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Gen. Contractor
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Discussion Starter #1
I have to frame a pinnacle roof thats intersected by my main roof. Im not sure how to transfer any kind of mark to the main roof for the sleeper. If the pinnacle was above the roof it would be easy but where the main roof cuts it in half im not seeing an easy way to frame the part that goes up onto the main pitch. Ive thought about setting a dummy plate up high enough that it clears my main span and then plumbing down onto the main roof to get the line for the sleeper but that would be a pita considering it would be about 40' up in the air. Any ideas would be appreciated!
 

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Is that roof all stick framed?
Typically, we would get a few girders that go beside the cone, and then we could build a complete cone, and then lay the main roof on that. Looks really cool inside as well.
 

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Discussion Starter #5
Exactly- it becomes an elipse. Ill look into the formula for drawing the elipse on my main plain- thats exactly what i was asking for.
 

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Discussion Starter #6
Is that roof all stick framed?
Typically, we would get a few girders that go beside the cone, and then we could build a complete cone, and then lay the main roof on that. Looks really cool inside as well.
Its all truss other than the pinnacle. Theres a girder that cuts off the back of the circle. the problem with doing the pinnacle first is #1 id have tio add a ton of framing, beams etc to support that back side and #2 there is a girder that keeps me from completing the circle/ plate in the back. im torn between doing it like this and just framing as much of the radius plate as i can till i hit the girder OR building the front half and then trying to figure out how to get a sleeper on my main roof.
Ill see if i have a truss layout at home and post it.
Thanks!
 

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Discussion Starter #8
The way I understand it, it's a plane (roof) intersecting a cone (turret roof). If that's correct, it's a conic section - I think it will be a part of an ellipse. I don't have time to walk you through it right now, but here is the background math:

http://hotmath.com/hotmath_help/topics/conic-sections-and-standard-forms-of-equations.html

This can be laid out like any ellipse if you have enough space, or it can be calculated.
Thats some complex math for my 8th grade educated mind :) id have to be walked through it- when you have time id love to learn.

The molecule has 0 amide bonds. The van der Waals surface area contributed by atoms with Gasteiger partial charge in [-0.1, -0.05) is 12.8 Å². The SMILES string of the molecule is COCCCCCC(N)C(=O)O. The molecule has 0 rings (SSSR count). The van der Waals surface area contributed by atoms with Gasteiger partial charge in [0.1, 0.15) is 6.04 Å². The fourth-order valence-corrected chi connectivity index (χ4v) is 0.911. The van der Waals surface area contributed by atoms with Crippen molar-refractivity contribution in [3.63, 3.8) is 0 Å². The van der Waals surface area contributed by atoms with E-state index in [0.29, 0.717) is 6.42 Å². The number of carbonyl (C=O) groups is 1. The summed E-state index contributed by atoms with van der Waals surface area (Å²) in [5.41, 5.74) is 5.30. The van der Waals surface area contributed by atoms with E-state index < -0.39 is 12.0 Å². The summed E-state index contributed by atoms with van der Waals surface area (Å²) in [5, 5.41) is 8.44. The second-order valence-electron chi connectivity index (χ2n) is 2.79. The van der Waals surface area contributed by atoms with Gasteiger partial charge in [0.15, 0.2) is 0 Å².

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Discussion Starter #10
This might not be the most scientific way, but if you can draw the circle on the subfloor, you can laser up and drill a few holes through the roof at varying points.
Thats freakin Genius! :thumbup:

Realy- thats a damn good idea. Ive been wanting a reason to get one of those little 5 point laser thingys anyway.
 

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Discussion Starter #12
I planned on building as much of the cone/ pinnacle on the ground as i can. The walls it sits on are 24' tall. We framed them on the ground today and well lift them up when the crane comes friday.
 

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We did one years ago and the truss company had some trusses made for us for some of it if I remember correctly.
I remember we had 3 men on it for almost 2 days with some trial and error work involved.
Sorry, can't help much with this as we didn't run into this but twice in 20 years fo framing.

Have fun. My advice is to have two guys that are the best on the crew try to figure it out, while the rest of the crew finish the rest off.

Interesting project.
 

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Forming and Framing
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This might not be the most scientific way, but if you can draw the circle on the subfloor, you can laser up and drill a few holes through the roof at varying points.
Actually, i have been trying to figure this out... how would i be able to use this technique on a octagonal turret? Check out my new post.. You will see what i am up to. :thumbsup:
 

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Actually, i have been trying to figure this out... how would i be able to use this technique on a octagonal turret? Check out my new post.. You will see what i am up to. :thumbsup:

Nick:

I use this on octagons all the time. You can use a circle that represents all of the 8 outside points. Knowing the radius, allows you to figure out the sides with math. http://www.pagetutor.com/octagon_layout/
 
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